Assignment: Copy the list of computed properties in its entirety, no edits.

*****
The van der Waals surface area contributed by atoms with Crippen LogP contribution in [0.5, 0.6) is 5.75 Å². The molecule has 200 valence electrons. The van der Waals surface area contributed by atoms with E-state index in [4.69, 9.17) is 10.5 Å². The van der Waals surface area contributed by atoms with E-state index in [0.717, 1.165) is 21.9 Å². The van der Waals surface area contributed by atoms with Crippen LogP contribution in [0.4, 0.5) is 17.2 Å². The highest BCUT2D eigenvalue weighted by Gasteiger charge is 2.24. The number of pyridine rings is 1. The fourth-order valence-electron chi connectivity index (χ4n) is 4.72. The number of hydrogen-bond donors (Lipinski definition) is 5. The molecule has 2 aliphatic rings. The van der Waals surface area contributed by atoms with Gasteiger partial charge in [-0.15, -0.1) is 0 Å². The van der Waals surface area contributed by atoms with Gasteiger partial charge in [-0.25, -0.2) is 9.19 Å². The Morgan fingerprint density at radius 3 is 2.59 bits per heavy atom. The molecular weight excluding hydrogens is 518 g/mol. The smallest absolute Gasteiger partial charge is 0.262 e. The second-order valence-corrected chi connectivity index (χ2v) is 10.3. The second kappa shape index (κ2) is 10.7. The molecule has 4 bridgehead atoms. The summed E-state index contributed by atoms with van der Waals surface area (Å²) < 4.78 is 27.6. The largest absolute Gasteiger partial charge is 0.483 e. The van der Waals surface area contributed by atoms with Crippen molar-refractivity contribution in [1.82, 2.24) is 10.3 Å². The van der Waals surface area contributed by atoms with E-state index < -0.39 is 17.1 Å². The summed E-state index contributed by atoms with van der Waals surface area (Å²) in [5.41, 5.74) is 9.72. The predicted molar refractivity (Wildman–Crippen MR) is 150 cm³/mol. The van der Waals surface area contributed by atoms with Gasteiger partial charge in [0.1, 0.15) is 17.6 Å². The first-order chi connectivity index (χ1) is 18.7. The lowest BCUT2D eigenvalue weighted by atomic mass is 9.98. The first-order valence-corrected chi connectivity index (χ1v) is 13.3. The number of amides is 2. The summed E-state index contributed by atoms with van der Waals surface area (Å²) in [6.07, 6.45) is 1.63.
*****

The van der Waals surface area contributed by atoms with Crippen LogP contribution in [0.5, 0.6) is 5.75 Å². The molecule has 200 valence electrons. The van der Waals surface area contributed by atoms with E-state index in [4.69, 9.17) is 10.5 Å². The van der Waals surface area contributed by atoms with E-state index in [0.717, 1.165) is 21.9 Å². The van der Waals surface area contributed by atoms with Crippen LogP contribution in [0.4, 0.5) is 17.2 Å². The highest BCUT2D eigenvalue weighted by Gasteiger charge is 2.24. The number of pyridine rings is 1. The fourth-order valence-electron chi connectivity index (χ4n) is 4.72. The number of hydrogen-bond donors (Lipinski definition) is 5. The molecule has 2 aliphatic rings. The van der Waals surface area contributed by atoms with Gasteiger partial charge in [-0.15, -0.1) is 0 Å². The van der Waals surface area contributed by atoms with Gasteiger partial charge in [-0.25, -0.2) is 9.19 Å². The Morgan fingerprint density at radius 3 is 2.59 bits per heavy atom. The molecular weight excluding hydrogens is 518 g/mol. The smallest absolute Gasteiger partial charge is 0.262 e. The second-order valence-corrected chi connectivity index (χ2v) is 10.3. The second kappa shape index (κ2) is 10.7. The molecule has 4 bridgehead atoms. The summed E-state index contributed by atoms with van der Waals surface area (Å²) < 4.78 is 27.6. The largest absolute Gasteiger partial charge is 0.483 e. The van der Waals surface area contributed by atoms with Crippen molar-refractivity contribution in [1.82, 2.24) is 10.3 Å². The van der Waals surface area contributed by atoms with E-state index < -0.39 is 17.1 Å². The summed E-state index contributed by atoms with van der Waals surface area (Å²) in [5.41, 5.74) is 9.72. The predicted molar refractivity (Wildman–Crippen MR) is 150 cm³/mol. The van der Waals surface area contributed by atoms with Gasteiger partial charge in [0.1, 0.15) is 17.6 Å². The first-order chi connectivity index (χ1) is 18.7. The lowest BCUT2D eigenvalue weighted by atomic mass is 9.98. The first-order valence-corrected chi connectivity index (χ1v) is 13.3. The number of amides is 2. The summed E-state index contributed by atoms with van der Waals surface area (Å²) in [6.07, 6.45) is 1.63.